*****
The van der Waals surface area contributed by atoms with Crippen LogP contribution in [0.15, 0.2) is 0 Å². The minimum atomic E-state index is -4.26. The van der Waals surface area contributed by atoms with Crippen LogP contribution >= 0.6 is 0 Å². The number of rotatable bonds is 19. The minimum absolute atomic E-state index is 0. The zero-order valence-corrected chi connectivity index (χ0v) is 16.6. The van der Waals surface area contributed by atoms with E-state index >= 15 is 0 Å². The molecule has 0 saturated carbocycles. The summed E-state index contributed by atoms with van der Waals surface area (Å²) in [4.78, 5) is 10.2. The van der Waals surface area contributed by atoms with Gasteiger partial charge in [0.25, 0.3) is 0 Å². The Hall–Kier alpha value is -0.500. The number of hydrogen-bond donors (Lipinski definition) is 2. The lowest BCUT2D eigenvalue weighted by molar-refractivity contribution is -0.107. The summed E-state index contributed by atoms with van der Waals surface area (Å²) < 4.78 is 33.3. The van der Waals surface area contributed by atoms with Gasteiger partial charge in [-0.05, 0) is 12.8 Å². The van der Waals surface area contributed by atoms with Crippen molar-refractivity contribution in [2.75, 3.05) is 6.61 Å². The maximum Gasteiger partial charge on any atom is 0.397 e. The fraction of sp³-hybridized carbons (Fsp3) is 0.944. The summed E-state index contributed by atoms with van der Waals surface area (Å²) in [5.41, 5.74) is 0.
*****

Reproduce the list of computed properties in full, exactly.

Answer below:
The van der Waals surface area contributed by atoms with Crippen LogP contribution in [0.15, 0.2) is 0 Å². The minimum atomic E-state index is -4.26. The van der Waals surface area contributed by atoms with Crippen LogP contribution >= 0.6 is 0 Å². The number of rotatable bonds is 19. The minimum absolute atomic E-state index is 0. The zero-order valence-corrected chi connectivity index (χ0v) is 16.6. The van der Waals surface area contributed by atoms with E-state index >= 15 is 0 Å². The molecule has 0 saturated carbocycles. The summed E-state index contributed by atoms with van der Waals surface area (Å²) in [4.78, 5) is 10.2. The van der Waals surface area contributed by atoms with Gasteiger partial charge in [0.25, 0.3) is 0 Å². The Hall–Kier alpha value is -0.500. The number of hydrogen-bond donors (Lipinski definition) is 2. The lowest BCUT2D eigenvalue weighted by molar-refractivity contribution is -0.107. The summed E-state index contributed by atoms with van der Waals surface area (Å²) < 4.78 is 33.3. The van der Waals surface area contributed by atoms with Gasteiger partial charge in [-0.05, 0) is 12.8 Å². The van der Waals surface area contributed by atoms with Crippen molar-refractivity contribution in [2.75, 3.05) is 6.61 Å². The maximum Gasteiger partial charge on any atom is 0.397 e. The fraction of sp³-hybridized carbons (Fsp3) is 0.944. The summed E-state index contributed by atoms with van der Waals surface area (Å²) in [5.41, 5.74) is 0.